ABU DHABI, United Arab Emirates -- U.N. Secretary-General Antonio Guterres on Sunday urged officials gathered in the United Arab Emirates to take immediate action to cut greenhouse-gas emissions.
Guterres is calling on governments to stop building new coal plants by 2020, cut greenhouse emissions by 45% over the next decade and overhaul fossil fuel-driven economies with cleaner technologies like solar and wind. The world, he said, "is facing a grave climate emergency."
In remarks at a conference in Abu Dhabi, a region where the production of hydrocarbons remains a key driver of the economy, he painted a grim picture of how rapidly climate change is advancing, saying it is outpacing efforts to address it.
He lauded the Paris climate accord, but said that even if its promises are fully met, the world still faces what he described a rise in global temperatures of 3 degrees by the end of the century, which he called catastrophic.
Arctic permafrost is melting decades earlier than even worst-case scenarios, he said, threatening to unlock vast amounts of methane, a greenhouse gas.
"It is plain to me that we have no time to lose," Guterres said. "Sadly, it is not yet plain to all the decision makers that run our world."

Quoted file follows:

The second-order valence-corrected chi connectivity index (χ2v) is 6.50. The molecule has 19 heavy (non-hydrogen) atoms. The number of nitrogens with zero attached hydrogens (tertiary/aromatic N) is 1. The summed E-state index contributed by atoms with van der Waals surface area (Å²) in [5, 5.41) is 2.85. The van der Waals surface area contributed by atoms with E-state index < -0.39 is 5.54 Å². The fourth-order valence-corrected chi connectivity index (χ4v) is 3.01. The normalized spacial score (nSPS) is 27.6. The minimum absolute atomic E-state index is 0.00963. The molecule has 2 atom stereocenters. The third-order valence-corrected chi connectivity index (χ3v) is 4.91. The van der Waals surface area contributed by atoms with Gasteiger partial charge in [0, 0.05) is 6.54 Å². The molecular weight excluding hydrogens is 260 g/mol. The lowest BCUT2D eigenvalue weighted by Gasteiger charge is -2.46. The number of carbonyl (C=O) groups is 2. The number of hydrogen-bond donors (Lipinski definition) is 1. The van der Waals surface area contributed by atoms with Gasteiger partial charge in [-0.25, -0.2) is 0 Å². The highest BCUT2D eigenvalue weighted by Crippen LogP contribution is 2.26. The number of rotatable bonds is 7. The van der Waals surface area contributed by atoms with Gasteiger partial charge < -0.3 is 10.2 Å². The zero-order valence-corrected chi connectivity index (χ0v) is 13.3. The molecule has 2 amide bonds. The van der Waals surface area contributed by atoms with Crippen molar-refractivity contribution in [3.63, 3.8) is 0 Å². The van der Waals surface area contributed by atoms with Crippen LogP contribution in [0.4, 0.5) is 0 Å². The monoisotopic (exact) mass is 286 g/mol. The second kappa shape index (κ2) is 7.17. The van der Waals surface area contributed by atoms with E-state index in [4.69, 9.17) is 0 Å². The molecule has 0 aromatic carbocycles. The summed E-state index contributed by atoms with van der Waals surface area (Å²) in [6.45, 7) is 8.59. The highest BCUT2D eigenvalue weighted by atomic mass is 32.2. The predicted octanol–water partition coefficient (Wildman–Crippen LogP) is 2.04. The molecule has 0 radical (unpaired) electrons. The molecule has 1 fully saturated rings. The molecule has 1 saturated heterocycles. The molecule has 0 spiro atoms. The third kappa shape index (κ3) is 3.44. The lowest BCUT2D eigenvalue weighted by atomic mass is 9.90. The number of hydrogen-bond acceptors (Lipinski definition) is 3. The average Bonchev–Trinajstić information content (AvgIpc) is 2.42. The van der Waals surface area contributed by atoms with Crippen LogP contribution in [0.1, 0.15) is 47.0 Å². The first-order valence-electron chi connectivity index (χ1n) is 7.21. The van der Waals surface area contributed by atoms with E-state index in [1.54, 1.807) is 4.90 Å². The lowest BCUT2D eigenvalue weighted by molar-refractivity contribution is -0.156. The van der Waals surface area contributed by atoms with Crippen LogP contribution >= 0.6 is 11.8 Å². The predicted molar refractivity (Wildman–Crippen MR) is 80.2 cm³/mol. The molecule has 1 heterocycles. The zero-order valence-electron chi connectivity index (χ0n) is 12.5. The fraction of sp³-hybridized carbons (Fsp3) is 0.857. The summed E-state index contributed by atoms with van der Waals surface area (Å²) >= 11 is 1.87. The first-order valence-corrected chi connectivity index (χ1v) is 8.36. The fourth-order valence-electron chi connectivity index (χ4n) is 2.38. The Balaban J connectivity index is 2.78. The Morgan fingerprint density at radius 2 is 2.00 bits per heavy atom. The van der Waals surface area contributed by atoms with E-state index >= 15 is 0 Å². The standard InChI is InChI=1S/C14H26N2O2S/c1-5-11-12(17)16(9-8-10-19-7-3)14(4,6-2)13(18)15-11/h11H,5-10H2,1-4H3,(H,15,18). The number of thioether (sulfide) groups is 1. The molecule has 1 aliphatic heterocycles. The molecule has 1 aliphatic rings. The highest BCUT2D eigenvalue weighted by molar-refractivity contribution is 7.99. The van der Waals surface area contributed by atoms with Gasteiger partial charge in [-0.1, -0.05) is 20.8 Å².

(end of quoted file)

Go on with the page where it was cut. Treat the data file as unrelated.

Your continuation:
He spoke at the opulent Emirates Palace, where Abu Dhabi was hosting a preparatory meeting for the U.N. Climate Action Summit in September. Guterres was expected to later take a helicopter ride to view Abu Dhabi's Noor solar power plant.
When asked whether the conference and the helicopter ride undercut Guterres' message of limiting emissions, U.N. representatives replied that both events would be carbon-neutral, meaning that their effects on the environment would be balanced by efforts like planting trees and removing carbon dioxide from the atmosphere, also known as sequestering emissions. The U.N. says carbon dioxide emissions account for around 80% of global warming.
Guterres was in Abu Dhabi fresh off meetings with the Group of 20 leaders in Osaka, Japan. There, he appealed directly to heads of state of the world's main emitters to step up their efforts. The countries of the G-20 represent 80% of world emissions of greenhouse gases, he said.
Nineteen of the 20 countries at the G-20 meeting expressed their commitment to the Paris agreement. Only the United States dissented. In 2017, President Donald Trump pledged to withdraw the U.S. from the Paris climate agreement as soon as 2020, arguing that it puts American workers and taxpayers at a disadvantage.
The secretary-general's special envoy for the climate summit, Ambassador Luis Alfonso de Alba, told The Associated Press it was disappointing that the U.S. has pulled out from the accord. However, he said there are many examples of efforts at the local and state level in the United States to combat climate change.
"I think it is very important to have all countries committing to this cause ... even more when we are talking about the country of the importance and the size -- not only in terms of the economy but also the emissions -- of the United States," he said.
A Section on 07/01/2019
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